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Schwannoma is a type of nerve tumor of the nerve sheath. It is the most common type of benign peripheral nerve tumor in adults. It can occur in any part of your body, at any age.

A schwannoma typically consists of a single bundle (fascicle) within the main nerve and displaces the rest of the nerve. When a schwannoma grows, more fascicles are affected, making it more difficult to remove. In general, schwannoma grows slowly.

If a schwannoma develops on an arm or leg, you may notice a painless lump. Schwannomas are rarely malignant. However, they can lead to nerve damage and paralysis. If you have unusual swelling or numbness, you should consult your doctor.

Acoustic neuroma, also known as vestibular schwannoma, is a non-malignant and usually slow-growing tumor that develops on the main (vestibular) nerve that runs from your inner ear to your brain. The branches of this nerve directly affect your balance and hearing, and the pressure from an acoustic neuroma can cause hearing loss, ringing in your ears, and imbalance.

An acoustic neuroma usually arises from the Schwann cells lining this nerve and grows slowly or does not grow at all. Rarely, it can grow rapidly and become large enough to put pressure on the brain and interfere with vital functions.


To diagnose a schwannoma, your doctor may ask you about signs and symptoms, question your medical history, and perform a general physical and neurological exam. If symptoms suggest you may have a schwannoma or other nerve tumor, your doctor may recommend one or more of the following diagnostic tests:

Magnetic resonance imaging (MRI). This scan uses a magnet and radio waves to produce a detailed, 3D view of your nerves and surrounding tissues.

Computed tomography (CT). A CT scanner rotates around your body to record a series of images. A computer uses the images to get a detailed view of your growth so your doctor can evaluate how it might affect you.

Electromyogram (EMG). For this test, your doctor inserts small needles into your muscles so an electromyography instrument can record the electrical activity in your muscle as you try to move it.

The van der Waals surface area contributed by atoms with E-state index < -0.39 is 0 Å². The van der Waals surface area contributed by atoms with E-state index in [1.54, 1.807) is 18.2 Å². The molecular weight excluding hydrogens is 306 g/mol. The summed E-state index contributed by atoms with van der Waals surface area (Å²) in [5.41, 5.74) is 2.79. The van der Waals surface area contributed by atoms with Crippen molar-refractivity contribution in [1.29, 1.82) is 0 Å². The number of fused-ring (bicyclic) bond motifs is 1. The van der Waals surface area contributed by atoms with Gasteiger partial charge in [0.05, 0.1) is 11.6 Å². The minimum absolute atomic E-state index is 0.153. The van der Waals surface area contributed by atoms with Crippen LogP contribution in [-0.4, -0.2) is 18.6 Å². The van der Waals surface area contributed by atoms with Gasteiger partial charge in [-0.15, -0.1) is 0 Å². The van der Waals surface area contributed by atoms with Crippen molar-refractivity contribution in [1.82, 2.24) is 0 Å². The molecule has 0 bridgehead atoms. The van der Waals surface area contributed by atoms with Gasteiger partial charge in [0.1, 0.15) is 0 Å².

Nerve conduction study. You are likely to have this test with your EMG. It measures how quickly your nerves transmit electrical signals to your muscles.

Tumor biopsy. If imaging tests detect a nerve tumor, your doctor may take a small sample of cells (biopsy) from your tumor and analyze it. Depending on the size and location of the tumor, you may need local or general anesthesia during the biopsy.

Nerve biopsy. If you have a condition such as progressive peripheral neuropathy or enlarged nerves that mimic nerve tumors, your doctor may perform a nerve biopsy.


Schwannoma treatment depends on where the abnormal growth is and whether it is causing pain or growing rapidly. Treatment options include:

Monitoring. Your doctor may suggest that you monitor your condition over time. Observation may include regular checkups and a CT or MRI scan every few months to see if your tumor is growing.

Operation. An experienced peripheral neurosurgeon can remove the tumor if it is causing pain or is growing rapidly. Schwannoma surgery is performed under general anesthesia. Depending on the location of the tumor, some patients may go home on the day of surgery. Others may need to stay in the hospital for a day or two. A tumor can recur even after successful removal of the tumor during surgery.

Radiation therapy. Radiation therapy is used to help control tumor growth and improve your symptoms. It can be used with surgery.

Stereotactic radiosurgery. If the tumor is close to vital nerves or blood vessels, a technique called stereotactic body radiation therapy may be used to limit damage to healthy tissue. With this technique, doctors deliver radiation exactly to a tumor without making an incision.



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